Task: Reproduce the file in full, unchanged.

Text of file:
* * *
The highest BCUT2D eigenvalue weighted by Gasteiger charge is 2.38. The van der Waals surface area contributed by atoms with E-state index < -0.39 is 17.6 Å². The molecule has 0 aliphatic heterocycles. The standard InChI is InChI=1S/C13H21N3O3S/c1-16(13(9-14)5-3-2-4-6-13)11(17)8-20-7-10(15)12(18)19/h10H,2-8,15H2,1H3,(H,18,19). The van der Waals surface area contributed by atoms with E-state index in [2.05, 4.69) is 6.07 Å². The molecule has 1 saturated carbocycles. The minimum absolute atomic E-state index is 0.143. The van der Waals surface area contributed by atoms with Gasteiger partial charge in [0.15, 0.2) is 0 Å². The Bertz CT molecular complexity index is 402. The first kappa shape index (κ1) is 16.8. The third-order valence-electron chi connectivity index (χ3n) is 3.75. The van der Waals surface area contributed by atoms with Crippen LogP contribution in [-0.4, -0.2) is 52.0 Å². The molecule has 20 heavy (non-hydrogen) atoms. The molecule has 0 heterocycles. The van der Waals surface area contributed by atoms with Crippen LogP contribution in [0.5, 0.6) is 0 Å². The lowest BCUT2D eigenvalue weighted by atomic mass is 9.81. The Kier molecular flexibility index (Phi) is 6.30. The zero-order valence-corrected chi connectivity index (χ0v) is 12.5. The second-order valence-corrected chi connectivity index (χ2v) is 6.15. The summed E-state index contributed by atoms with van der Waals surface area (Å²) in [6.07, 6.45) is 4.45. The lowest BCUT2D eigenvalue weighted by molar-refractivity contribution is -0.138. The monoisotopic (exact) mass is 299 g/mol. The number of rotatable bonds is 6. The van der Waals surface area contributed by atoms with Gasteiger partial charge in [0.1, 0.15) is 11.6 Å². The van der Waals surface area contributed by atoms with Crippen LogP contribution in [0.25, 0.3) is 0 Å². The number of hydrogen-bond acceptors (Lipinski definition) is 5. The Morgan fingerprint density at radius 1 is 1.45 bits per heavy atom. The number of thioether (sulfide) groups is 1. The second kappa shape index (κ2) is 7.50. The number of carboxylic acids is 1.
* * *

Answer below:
The highest BCUT2D eigenvalue weighted by Gasteiger charge is 2.38. The van der Waals surface area contributed by atoms with E-state index < -0.39 is 17.6 Å². The molecule has 0 aliphatic heterocycles. The standard InChI is InChI=1S/C13H21N3O3S/c1-16(13(9-14)5-3-2-4-6-13)11(17)8-20-7-10(15)12(18)19/h10H,2-8,15H2,1H3,(H,18,19). The van der Waals surface area contributed by atoms with E-state index in [2.05, 4.69) is 6.07 Å². The molecule has 1 saturated carbocycles. The minimum absolute atomic E-state index is 0.143. The van der Waals surface area contributed by atoms with Gasteiger partial charge in [0.15, 0.2) is 0 Å². The Bertz CT molecular complexity index is 402. The first kappa shape index (κ1) is 16.8. The third-order valence-electron chi connectivity index (χ3n) is 3.75. The van der Waals surface area contributed by atoms with Crippen LogP contribution in [-0.4, -0.2) is 52.0 Å². The molecule has 20 heavy (non-hydrogen) atoms. The molecule has 0 heterocycles. The van der Waals surface area contributed by atoms with Crippen LogP contribution in [0.5, 0.6) is 0 Å². The lowest BCUT2D eigenvalue weighted by atomic mass is 9.81. The Kier molecular flexibility index (Phi) is 6.30. The zero-order valence-corrected chi connectivity index (χ0v) is 12.5. The second-order valence-corrected chi connectivity index (χ2v) is 6.15. The summed E-state index contributed by atoms with van der Waals surface area (Å²) in [6.07, 6.45) is 4.45. The lowest BCUT2D eigenvalue weighted by molar-refractivity contribution is -0.138. The monoisotopic (exact) mass is 299 g/mol. The number of rotatable bonds is 6. The van der Waals surface area contributed by atoms with Gasteiger partial charge in [0.1, 0.15) is 11.6 Å². The van der Waals surface area contributed by atoms with Crippen LogP contribution in [0.25, 0.3) is 0 Å². The number of hydrogen-bond acceptors (Lipinski definition) is 5. The Morgan fingerprint density at radius 1 is 1.45 bits per heavy atom. The number of thioether (sulfide) groups is 1. The second kappa shape index (κ2) is 7.50. The number of carboxylic acids is 1.